Wednesday, September 23, 2009

What's Theology Got to Do with It?

A book came to my attention the other day. Anthony Robinson of the Alban Institute wrote a book back in 2006 titled What’s Theology Got to Do with it? His primary point in the book is that today’s churches have very little real theology (understanding of God) behind most of what they do. In most modern churches, he argues, you’ll hear a lot of talk about God (as in “God-talk”), but very little of a substantive nature of what the church is really about; that is to say that most modern congregations have no real theology of church – a people called out from the world by God to be His own peculiar people with their own peculiar ideas and practices and behaviors and agenda. Rather, he says, when modern churches start reflecting on what it means to be and do “church,” what you get is a thoroughly secular litany of systems theory, leadership studies, conflict management, and marketing strategies, none of which has anything to do with God. Apparently, you don’t have to have a theology of church these days to do “church,” at least as many modern churches understand “church.”

A professor at one of the most prestigious seminaries in the country recently remarked that most seminary students she sees these days have no discernible ecclesiology (theological understanding of the church) at all. “For my students,” she says, “the church is a voluntary not-for-profit organization run like a local franchise.” Robinson put it more succinctly. He said that today’s concept of church is derived largely from the culture: an entertainment industry complete with audience ratings; a seller of spiritual goods and services; a religious club for people with shared experiences; a special interest group gathered around certain social or political agendas; or simply a gathering place where people have their ‘needs met,’ whatever they are, whatever that means.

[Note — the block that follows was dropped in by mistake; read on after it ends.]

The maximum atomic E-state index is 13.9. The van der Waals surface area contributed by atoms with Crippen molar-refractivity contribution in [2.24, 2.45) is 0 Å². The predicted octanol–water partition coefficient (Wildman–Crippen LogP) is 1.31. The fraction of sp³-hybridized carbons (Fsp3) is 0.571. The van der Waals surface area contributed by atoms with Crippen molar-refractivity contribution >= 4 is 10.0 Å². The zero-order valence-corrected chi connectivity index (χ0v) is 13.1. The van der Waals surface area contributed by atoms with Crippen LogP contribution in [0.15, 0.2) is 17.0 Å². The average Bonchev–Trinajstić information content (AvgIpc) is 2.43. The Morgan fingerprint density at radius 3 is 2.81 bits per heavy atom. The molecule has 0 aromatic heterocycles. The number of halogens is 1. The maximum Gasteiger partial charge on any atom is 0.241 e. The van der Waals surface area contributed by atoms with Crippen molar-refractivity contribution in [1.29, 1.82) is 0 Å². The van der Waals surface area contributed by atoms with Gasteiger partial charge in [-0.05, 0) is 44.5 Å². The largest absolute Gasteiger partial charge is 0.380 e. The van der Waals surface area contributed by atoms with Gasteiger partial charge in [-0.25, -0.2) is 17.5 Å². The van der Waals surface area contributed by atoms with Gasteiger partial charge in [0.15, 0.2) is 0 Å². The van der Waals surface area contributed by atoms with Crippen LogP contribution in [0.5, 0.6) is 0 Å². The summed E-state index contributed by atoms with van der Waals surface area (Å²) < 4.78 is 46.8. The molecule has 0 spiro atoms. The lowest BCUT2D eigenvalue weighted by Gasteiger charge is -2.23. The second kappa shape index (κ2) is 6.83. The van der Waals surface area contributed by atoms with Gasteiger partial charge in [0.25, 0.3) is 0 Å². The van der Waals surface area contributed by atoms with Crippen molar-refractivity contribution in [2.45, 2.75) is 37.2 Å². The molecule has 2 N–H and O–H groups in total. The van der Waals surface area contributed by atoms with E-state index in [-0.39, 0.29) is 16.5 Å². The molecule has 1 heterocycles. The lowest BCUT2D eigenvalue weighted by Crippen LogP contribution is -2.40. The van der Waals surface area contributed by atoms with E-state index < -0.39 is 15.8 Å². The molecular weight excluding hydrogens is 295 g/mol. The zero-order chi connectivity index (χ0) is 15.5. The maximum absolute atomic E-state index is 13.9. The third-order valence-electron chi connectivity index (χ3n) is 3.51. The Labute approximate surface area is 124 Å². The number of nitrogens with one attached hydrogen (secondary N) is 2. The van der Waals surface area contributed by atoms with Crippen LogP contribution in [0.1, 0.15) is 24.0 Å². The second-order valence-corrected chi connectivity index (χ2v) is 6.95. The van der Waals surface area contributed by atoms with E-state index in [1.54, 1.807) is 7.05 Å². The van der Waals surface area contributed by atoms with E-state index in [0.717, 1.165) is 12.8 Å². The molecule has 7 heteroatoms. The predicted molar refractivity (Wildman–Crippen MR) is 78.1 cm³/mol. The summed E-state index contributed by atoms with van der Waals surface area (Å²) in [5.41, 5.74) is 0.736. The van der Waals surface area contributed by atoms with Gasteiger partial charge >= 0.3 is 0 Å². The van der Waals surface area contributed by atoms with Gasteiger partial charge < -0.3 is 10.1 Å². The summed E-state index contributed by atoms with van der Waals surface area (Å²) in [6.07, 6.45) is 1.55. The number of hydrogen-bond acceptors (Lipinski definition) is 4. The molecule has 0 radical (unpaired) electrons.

It's safe to tell it now. I was a pastor once at a church that was hiring a new minister of youth. As senior pastor, it was my job to meet with the search committee and task them for their search. I met with the committee and told them that the primary role of the youth minister was essentially the same as that of the senior pastor; namely, to move persons farther along the way toward becoming fully devoted disciples of Jesus Christ. It was just that a youth minister focused on disciple-making with adolescents and youth, rather than adults. Given that role and function, therefore, I told them that it was vital that they pay particular attention both to the prospective candidate's theology of the church and theology of ministry. No matter what other "skills" this person might happen to bring to the church, I suggested, if they did not see themselves and their chief role as being fundamentally in the disciple-making business, they would not help us as a church to fulfill our mission and purpose; namely, to make disciples. When I finished a woman on the committee, mother of two teenagers, looked at me and said: "Theology of ministry? Why do we need to know that? I just want someone who knows how to plan after school programs for our youth so that my kids will have a place to go where I know they can hang out and not do drugs."